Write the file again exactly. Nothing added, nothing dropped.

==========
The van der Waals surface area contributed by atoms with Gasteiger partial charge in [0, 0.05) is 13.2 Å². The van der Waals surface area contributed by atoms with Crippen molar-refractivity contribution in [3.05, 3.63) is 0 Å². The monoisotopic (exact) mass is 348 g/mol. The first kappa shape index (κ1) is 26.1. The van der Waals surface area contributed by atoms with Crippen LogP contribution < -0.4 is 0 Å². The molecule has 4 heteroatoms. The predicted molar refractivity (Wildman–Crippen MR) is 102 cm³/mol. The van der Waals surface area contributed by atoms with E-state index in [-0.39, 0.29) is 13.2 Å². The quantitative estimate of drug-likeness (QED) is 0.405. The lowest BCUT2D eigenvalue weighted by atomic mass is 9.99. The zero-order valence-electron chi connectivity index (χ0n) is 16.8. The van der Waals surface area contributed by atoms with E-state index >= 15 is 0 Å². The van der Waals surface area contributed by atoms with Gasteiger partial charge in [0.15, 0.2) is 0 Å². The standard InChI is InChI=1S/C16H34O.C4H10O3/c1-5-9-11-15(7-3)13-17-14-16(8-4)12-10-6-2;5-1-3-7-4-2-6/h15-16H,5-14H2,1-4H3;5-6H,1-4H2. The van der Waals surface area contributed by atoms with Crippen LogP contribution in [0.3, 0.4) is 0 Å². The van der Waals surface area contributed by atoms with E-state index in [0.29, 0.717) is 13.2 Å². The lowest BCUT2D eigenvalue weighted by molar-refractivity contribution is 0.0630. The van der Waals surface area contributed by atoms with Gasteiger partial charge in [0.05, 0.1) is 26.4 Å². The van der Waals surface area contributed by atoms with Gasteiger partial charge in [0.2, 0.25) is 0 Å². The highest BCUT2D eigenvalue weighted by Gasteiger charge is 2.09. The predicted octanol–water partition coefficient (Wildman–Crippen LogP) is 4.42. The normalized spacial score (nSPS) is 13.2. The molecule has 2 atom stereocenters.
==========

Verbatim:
The van der Waals surface area contributed by atoms with Gasteiger partial charge in [0, 0.05) is 13.2 Å². The van der Waals surface area contributed by atoms with Crippen molar-refractivity contribution in [3.05, 3.63) is 0 Å². The monoisotopic (exact) mass is 348 g/mol. The first kappa shape index (κ1) is 26.1. The van der Waals surface area contributed by atoms with Crippen LogP contribution < -0.4 is 0 Å². The molecule has 4 heteroatoms. The predicted molar refractivity (Wildman–Crippen MR) is 102 cm³/mol. The van der Waals surface area contributed by atoms with E-state index in [-0.39, 0.29) is 13.2 Å². The quantitative estimate of drug-likeness (QED) is 0.405. The lowest BCUT2D eigenvalue weighted by atomic mass is 9.99. The zero-order valence-electron chi connectivity index (χ0n) is 16.8. The van der Waals surface area contributed by atoms with E-state index >= 15 is 0 Å². The van der Waals surface area contributed by atoms with Gasteiger partial charge in [0.15, 0.2) is 0 Å². The standard InChI is InChI=1S/C16H34O.C4H10O3/c1-5-9-11-15(7-3)13-17-14-16(8-4)12-10-6-2;5-1-3-7-4-2-6/h15-16H,5-14H2,1-4H3;5-6H,1-4H2. The van der Waals surface area contributed by atoms with Crippen LogP contribution in [0.3, 0.4) is 0 Å². The van der Waals surface area contributed by atoms with E-state index in [0.29, 0.717) is 13.2 Å². The lowest BCUT2D eigenvalue weighted by molar-refractivity contribution is 0.0630. The van der Waals surface area contributed by atoms with Gasteiger partial charge in [0.05, 0.1) is 26.4 Å². The van der Waals surface area contributed by atoms with Gasteiger partial charge in [0.2, 0.25) is 0 Å². The highest BCUT2D eigenvalue weighted by Gasteiger charge is 2.09. The predicted octanol–water partition coefficient (Wildman–Crippen LogP) is 4.42. The normalized spacial score (nSPS) is 13.2. The molecule has 2 atom stereocenters.